Why Some Companies Are Trying to Hire More People on the Autism Spectrum

“The majority of those with autism are unemployed, but new pilot programs at big companies, such as EY and Microsoft, are discovering unexpected benefits from having “neurodiverse” colleagues.”

“But Austin says that ultimately these programs have to make sense for the company’s bottom line.The pilot programs — which companies go into with little expectation — have been producing good results in terms of finding new talent and productivity gains. “Ultimately, it’s not a charity thing because it’s providing far more benefit than it’s costing. Every company I know that’s gone into this in a serious way has gone into it with the idea that this is going to be net benefit positive,” he says.”

Read the whole article: Why Some Companies Are Trying to Hire More People on the Autism Spectrum

UN International Day of Persons with Disabilities

“After class at the university I stood up to a bully”, my son told me yesterday. After he had entertained and impressed his co-students by listing all states and all state capitals, a situation unfolded where a student was bullied.

“I wish someone had stood up, when I was being bullied at school years ago” he told me.

My son is autistic, the bully was not. Who is the disabled person?

Yesterday, taking a stand for the victim, my son turned the tables. I am so proud.

Look up “disability” in the dictionary and you will find words like: incapacity, impairment, defect… In autistic employees at companies like SAP and HPE I see: honesty, skills and resilience. I also see vulnerabilities that we as a society have to manage in order for autistic people to excel. This is not just a responsibility for employers, but for parents, the education system and the government.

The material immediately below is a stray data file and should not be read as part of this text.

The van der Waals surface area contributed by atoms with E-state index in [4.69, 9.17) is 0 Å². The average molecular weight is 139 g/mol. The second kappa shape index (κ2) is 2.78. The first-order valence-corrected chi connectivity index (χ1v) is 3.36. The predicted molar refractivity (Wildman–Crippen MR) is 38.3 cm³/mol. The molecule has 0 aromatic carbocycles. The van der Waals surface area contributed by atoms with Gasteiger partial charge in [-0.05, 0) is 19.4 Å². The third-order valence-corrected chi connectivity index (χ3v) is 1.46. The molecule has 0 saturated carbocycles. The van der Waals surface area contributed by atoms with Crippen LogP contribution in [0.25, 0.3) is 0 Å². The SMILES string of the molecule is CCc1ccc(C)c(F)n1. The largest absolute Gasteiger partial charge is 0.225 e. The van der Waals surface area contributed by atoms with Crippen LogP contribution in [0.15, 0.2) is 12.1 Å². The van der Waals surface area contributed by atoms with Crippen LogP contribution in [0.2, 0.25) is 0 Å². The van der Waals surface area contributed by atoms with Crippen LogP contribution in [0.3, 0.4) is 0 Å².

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Autistic employees can give companies an edge in innovative thinking

The Guardian article on Specialisterne

“More companies are ditching the stereotypes of Dustin Hoffman’s Rain Man and Sheldon Cooper from The Big Bang Theory, and realising the benefits of employing people on the autism spectrum”. The benefits of hiring people with autism include: high attention to detail, high work ethic and quality of work.

The focus have been on the IT sector, where many large companies have benefited from hiring people with autism. However, the competencies of people with autism is not limited to the IT sector. Like everybody else, they have different interests and skills. Specialisterne Australia has recently launched “the Autism and Agriculture employment scheme to develop career paths for those with autism in specialist animal care roles”. Specialisterne Foundation and Specialisterne are always looking into other industries for employment opportunities for people with autism.

Autistic employees can give companies an edge in innovative thinking

How and why we should ‘learn directly from disabled people’

Learning Directly from disabled people

“Learning Directly from disabled people” was recently published by bdi. Specialisterne Foundation is a strategic partner to bdi and is proud to share the publication.

The publication is divided in three parts, it will:

“1. Help senior global business leaders understand why learning directly from disabled people is essential, and the business performance imperative

2. Give practical advice on how an organisation can create the framework to learn directly from disabled people as a matter of routine

3. Inspire colleagues with case studies from organisations that have benefited directly from the knowledge and experiences of disabled people”

You can download the publication directly on bdi’s website and receive information about future publications.

THIS WORKS Summit